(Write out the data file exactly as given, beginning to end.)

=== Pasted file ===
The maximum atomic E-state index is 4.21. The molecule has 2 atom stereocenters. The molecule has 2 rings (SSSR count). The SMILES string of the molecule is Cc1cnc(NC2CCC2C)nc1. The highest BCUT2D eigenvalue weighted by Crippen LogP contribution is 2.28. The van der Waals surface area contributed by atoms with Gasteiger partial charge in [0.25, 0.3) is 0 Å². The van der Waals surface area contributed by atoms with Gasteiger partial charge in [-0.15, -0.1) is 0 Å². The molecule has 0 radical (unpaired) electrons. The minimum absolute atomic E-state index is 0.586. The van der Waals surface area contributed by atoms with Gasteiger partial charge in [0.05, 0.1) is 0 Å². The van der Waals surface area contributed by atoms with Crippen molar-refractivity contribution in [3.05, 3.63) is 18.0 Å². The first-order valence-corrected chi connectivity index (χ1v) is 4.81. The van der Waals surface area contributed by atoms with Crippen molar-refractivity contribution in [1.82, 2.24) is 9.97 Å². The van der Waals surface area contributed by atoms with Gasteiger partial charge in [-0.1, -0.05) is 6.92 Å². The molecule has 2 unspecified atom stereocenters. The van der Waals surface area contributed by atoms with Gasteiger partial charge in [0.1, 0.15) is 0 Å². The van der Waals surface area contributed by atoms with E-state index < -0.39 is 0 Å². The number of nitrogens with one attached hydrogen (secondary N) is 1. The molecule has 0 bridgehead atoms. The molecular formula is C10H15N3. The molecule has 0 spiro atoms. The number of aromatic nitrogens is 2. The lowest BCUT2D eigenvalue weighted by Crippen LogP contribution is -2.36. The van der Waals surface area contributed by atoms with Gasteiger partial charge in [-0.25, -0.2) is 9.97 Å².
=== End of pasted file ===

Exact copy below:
The maximum atomic E-state index is 4.21. The molecule has 2 atom stereocenters. The molecule has 2 rings (SSSR count). The SMILES string of the molecule is Cc1cnc(NC2CCC2C)nc1. The highest BCUT2D eigenvalue weighted by Crippen LogP contribution is 2.28. The van der Waals surface area contributed by atoms with Gasteiger partial charge in [0.25, 0.3) is 0 Å². The van der Waals surface area contributed by atoms with Gasteiger partial charge in [-0.15, -0.1) is 0 Å². The molecule has 0 radical (unpaired) electrons. The minimum absolute atomic E-state index is 0.586. The van der Waals surface area contributed by atoms with Gasteiger partial charge in [0.05, 0.1) is 0 Å². The van der Waals surface area contributed by atoms with Crippen molar-refractivity contribution in [3.05, 3.63) is 18.0 Å². The first-order valence-corrected chi connectivity index (χ1v) is 4.81. The van der Waals surface area contributed by atoms with Crippen molar-refractivity contribution in [1.82, 2.24) is 9.97 Å². The van der Waals surface area contributed by atoms with Gasteiger partial charge in [-0.1, -0.05) is 6.92 Å². The molecule has 2 unspecified atom stereocenters. The van der Waals surface area contributed by atoms with Gasteiger partial charge in [0.1, 0.15) is 0 Å². The van der Waals surface area contributed by atoms with E-state index < -0.39 is 0 Å². The number of nitrogens with one attached hydrogen (secondary N) is 1. The molecule has 0 bridgehead atoms. The molecular formula is C10H15N3. The molecule has 0 spiro atoms. The number of aromatic nitrogens is 2. The lowest BCUT2D eigenvalue weighted by Crippen LogP contribution is -2.36. The van der Waals surface area contributed by atoms with Gasteiger partial charge in [-0.25, -0.2) is 9.97 Å².